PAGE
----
When you install business-critical applications, such as a BizTalk Server 2000 application, security becomes a high-priority issue, not only because BizTalk can link multiple business processes and applications of your company, but can have one or more links to trading partners in a supply-chain or e-procurement relationship. If you also use BizTalk Server for business-to-consumer relationships, you should definitely take care to protect your BizTalk Server environment. Since security is only as strong as the weakest link, you need a roadmap that guides you through the implementation of security measures.This is your company's security policy, written from a business point of view, to minimize the number of disruptions. In general, a security policy goes beyond the use of a single application, but a BizTalk Server application is a good reason to build one.
The first tier of security measures holds the physical considerations of the BizTalk Server environment, ranging from the use of firewalls and proxies, to keeping your environment running even if part of it fails, to keeping your servers under lock and key. The physical security measures are fairly easy to implement; however, the challenge is to maintain them and keep the security at the same level. One of the issues that should be viewed in line of the physical considerations is the securing of the XLANG schedules, since they form the engine of your BizTalk application. Additionally, you have the XLANG schedule drawings that are made and maintained in the development stage, and the compiled XLANG schedules that are needed to run in the test and production environments. Keeping the XLANG schedules coordinated and protected from uncontrolled changes is very important, even though the compile schedules are in XML format.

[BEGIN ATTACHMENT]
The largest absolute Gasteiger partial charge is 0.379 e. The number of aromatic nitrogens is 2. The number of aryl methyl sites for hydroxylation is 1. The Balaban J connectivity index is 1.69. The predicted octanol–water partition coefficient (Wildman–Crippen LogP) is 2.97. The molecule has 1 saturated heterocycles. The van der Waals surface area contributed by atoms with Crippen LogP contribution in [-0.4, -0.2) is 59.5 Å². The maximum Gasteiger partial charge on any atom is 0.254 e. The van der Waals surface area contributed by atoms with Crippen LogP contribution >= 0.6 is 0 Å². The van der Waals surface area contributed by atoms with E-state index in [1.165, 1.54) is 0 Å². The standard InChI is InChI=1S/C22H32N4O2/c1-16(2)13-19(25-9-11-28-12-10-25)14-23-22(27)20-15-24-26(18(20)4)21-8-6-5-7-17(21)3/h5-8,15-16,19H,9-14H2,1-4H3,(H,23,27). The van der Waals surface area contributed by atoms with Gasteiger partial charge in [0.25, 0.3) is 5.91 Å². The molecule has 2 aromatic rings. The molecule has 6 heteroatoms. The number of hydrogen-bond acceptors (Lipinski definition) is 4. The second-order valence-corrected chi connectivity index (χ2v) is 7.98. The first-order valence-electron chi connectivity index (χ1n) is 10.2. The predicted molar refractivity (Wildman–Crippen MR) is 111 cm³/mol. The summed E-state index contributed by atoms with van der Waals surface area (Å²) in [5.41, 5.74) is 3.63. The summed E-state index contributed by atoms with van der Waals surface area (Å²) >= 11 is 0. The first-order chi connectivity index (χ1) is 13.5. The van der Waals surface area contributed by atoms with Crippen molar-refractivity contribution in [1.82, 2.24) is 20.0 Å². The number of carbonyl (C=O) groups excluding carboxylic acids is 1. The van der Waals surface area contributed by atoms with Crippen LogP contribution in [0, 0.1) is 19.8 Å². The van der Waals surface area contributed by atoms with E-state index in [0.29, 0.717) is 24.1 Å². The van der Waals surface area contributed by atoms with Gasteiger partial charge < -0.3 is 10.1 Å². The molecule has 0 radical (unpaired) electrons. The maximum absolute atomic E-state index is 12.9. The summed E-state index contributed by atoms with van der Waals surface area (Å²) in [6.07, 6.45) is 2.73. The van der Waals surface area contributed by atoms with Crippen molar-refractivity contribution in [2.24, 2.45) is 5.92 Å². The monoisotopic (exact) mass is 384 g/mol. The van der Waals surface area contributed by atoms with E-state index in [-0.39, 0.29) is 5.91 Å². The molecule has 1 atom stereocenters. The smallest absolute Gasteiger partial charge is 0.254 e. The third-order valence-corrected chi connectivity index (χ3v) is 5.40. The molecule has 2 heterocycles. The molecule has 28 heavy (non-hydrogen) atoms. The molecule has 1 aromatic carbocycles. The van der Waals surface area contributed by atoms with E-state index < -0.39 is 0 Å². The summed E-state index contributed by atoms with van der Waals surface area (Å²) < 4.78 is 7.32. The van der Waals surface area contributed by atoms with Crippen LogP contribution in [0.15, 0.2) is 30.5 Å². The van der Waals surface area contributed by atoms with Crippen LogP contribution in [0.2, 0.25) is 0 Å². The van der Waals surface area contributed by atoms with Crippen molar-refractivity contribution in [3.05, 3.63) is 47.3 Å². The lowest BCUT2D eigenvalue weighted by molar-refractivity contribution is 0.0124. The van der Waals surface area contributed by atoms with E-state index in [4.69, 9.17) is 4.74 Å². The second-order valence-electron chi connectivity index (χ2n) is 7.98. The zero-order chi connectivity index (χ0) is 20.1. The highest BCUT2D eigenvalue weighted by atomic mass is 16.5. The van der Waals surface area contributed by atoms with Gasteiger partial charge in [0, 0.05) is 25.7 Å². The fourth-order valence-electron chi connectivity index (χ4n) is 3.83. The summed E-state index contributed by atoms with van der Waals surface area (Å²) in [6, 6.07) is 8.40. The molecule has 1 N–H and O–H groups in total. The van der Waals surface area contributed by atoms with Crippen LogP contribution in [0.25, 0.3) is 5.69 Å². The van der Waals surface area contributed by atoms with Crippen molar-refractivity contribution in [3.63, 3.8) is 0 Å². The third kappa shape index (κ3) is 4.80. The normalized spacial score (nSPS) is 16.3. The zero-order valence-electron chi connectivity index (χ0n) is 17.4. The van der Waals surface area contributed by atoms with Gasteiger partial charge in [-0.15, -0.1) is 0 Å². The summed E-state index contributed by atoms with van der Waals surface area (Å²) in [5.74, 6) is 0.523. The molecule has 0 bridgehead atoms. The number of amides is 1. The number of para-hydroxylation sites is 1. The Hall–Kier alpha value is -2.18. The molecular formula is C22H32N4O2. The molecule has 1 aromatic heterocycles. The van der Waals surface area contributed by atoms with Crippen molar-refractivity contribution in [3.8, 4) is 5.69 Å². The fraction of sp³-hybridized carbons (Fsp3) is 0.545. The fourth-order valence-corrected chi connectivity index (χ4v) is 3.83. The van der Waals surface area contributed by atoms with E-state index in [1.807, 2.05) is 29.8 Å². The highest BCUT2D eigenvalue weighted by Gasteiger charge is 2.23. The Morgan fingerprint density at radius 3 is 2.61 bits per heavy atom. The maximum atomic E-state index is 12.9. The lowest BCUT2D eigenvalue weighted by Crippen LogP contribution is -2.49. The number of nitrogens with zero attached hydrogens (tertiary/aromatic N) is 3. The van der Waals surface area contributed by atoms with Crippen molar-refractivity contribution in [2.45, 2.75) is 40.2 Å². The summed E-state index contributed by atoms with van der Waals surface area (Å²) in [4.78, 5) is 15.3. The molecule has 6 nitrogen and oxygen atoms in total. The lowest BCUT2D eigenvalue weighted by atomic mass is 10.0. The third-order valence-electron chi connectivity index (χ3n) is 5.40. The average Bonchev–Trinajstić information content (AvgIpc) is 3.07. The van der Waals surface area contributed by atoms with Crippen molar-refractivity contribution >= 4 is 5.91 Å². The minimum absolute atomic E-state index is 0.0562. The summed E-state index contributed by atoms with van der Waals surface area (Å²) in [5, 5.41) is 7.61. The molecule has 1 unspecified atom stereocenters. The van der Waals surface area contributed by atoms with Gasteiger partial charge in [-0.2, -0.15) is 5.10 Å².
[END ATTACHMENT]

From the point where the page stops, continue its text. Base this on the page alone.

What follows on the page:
The next level involves securing applications at a system level.The first one is the security of the COM+ applications that form the program base of the BizTalk Server, especially the XLANG schedule engines. COM+ applications have various ways to tune the security and protect themselves from ill-fated use. Especially the possibility to limit the access of COM+ component has to the Windows 2000 environment access prevents the component from running havoc on your server. Assigning Windows 2000 users to the roles that you define at the component level does this. As important as it is to protect the components in the runtime environment, it is equally important to protect the data that drives your BizTalk application. Since the XLANG schedule engines handle a continuous and persistent flow of data, this data is stored in different databases. It is necessary to protect the data in the databases from being accessed by unauthorized users; therefore, the access control of the components needs to be extended to the SQL Server databases. In fact, the same role-based access control model of the components can be implemented at the database level, where you can control the access not only in tables, but also in fields. Of course, it is important to safeguard SQL Server databases from data loss by having an up-to-date copy of the databases at hand.
The last level of security concerns the security providers implemented in Windows 2000, and the way they assist you in creating a secure environment.The use of certificates is central to this, enabling users and applications to communicate in a safe way.Windows 2000 even lets you be your own certificate authority (CA) issuing certificates to your users and trading partners. Note that certificates are pivotal to the security of many applications, like Encryption File System (EFS), IP Security (IPSec), and Kerberos V5.The latter is used to enable COM+ components to allow the delegation of user credentials/identity.Windows 2000 comes with a CryptoAPI that enables you to have the applications you develop use certificates and cryptographic algorithms for encryption and hashing of data. Additionally you can use the Security Service Provider Interface (SSPI) to let your applications directly access the SSPs, such as Kerberos V5.
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